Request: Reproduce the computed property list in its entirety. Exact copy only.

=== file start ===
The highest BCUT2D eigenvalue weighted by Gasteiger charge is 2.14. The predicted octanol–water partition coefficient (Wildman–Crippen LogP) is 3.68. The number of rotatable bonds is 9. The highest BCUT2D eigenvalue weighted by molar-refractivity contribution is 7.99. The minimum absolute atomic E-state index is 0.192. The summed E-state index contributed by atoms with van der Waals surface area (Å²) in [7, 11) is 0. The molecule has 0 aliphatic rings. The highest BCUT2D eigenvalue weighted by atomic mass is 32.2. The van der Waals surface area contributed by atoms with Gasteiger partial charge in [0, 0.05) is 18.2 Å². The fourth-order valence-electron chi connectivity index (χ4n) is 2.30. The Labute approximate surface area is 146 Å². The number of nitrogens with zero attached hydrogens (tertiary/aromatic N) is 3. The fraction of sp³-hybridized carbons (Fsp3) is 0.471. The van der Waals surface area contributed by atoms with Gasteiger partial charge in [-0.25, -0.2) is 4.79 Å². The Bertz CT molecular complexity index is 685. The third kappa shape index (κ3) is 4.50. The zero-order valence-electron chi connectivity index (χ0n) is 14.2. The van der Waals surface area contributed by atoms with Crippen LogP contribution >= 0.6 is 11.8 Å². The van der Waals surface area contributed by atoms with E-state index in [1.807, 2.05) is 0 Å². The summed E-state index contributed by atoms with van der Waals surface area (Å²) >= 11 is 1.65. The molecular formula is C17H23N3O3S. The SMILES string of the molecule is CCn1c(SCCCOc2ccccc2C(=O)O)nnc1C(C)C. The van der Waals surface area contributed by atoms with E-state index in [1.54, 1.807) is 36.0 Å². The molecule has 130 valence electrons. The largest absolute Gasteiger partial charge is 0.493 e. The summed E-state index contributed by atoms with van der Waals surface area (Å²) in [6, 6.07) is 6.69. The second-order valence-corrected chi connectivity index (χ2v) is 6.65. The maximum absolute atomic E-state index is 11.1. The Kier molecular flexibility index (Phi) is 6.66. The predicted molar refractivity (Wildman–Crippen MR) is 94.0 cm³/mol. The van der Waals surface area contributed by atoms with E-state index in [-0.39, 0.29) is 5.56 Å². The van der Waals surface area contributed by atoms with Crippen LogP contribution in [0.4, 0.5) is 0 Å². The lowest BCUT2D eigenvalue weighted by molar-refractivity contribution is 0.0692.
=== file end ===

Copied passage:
The highest BCUT2D eigenvalue weighted by Gasteiger charge is 2.14. The predicted octanol–water partition coefficient (Wildman–Crippen LogP) is 3.68. The number of rotatable bonds is 9. The highest BCUT2D eigenvalue weighted by molar-refractivity contribution is 7.99. The minimum absolute atomic E-state index is 0.192. The summed E-state index contributed by atoms with van der Waals surface area (Å²) in [7, 11) is 0. The molecule has 0 aliphatic rings. The highest BCUT2D eigenvalue weighted by atomic mass is 32.2. The van der Waals surface area contributed by atoms with Gasteiger partial charge in [0, 0.05) is 18.2 Å². The fourth-order valence-electron chi connectivity index (χ4n) is 2.30. The Labute approximate surface area is 146 Å². The number of nitrogens with zero attached hydrogens (tertiary/aromatic N) is 3. The fraction of sp³-hybridized carbons (Fsp3) is 0.471. The van der Waals surface area contributed by atoms with Gasteiger partial charge in [-0.25, -0.2) is 4.79 Å². The Bertz CT molecular complexity index is 685. The third kappa shape index (κ3) is 4.50. The zero-order valence-electron chi connectivity index (χ0n) is 14.2. The van der Waals surface area contributed by atoms with Crippen LogP contribution >= 0.6 is 11.8 Å². The van der Waals surface area contributed by atoms with E-state index in [1.807, 2.05) is 0 Å². The summed E-state index contributed by atoms with van der Waals surface area (Å²) >= 11 is 1.65. The molecular formula is C17H23N3O3S. The SMILES string of the molecule is CCn1c(SCCCOc2ccccc2C(=O)O)nnc1C(C)C. The van der Waals surface area contributed by atoms with E-state index in [1.54, 1.807) is 36.0 Å². The molecule has 130 valence electrons. The largest absolute Gasteiger partial charge is 0.493 e. The summed E-state index contributed by atoms with van der Waals surface area (Å²) in [6, 6.07) is 6.69. The second-order valence-corrected chi connectivity index (χ2v) is 6.65. The maximum absolute atomic E-state index is 11.1. The Kier molecular flexibility index (Phi) is 6.66. The predicted molar refractivity (Wildman–Crippen MR) is 94.0 cm³/mol. The van der Waals surface area contributed by atoms with E-state index in [-0.39, 0.29) is 5.56 Å². The van der Waals surface area contributed by atoms with Crippen LogP contribution in [0.4, 0.5) is 0 Å². The lowest BCUT2D eigenvalue weighted by molar-refractivity contribution is 0.0692.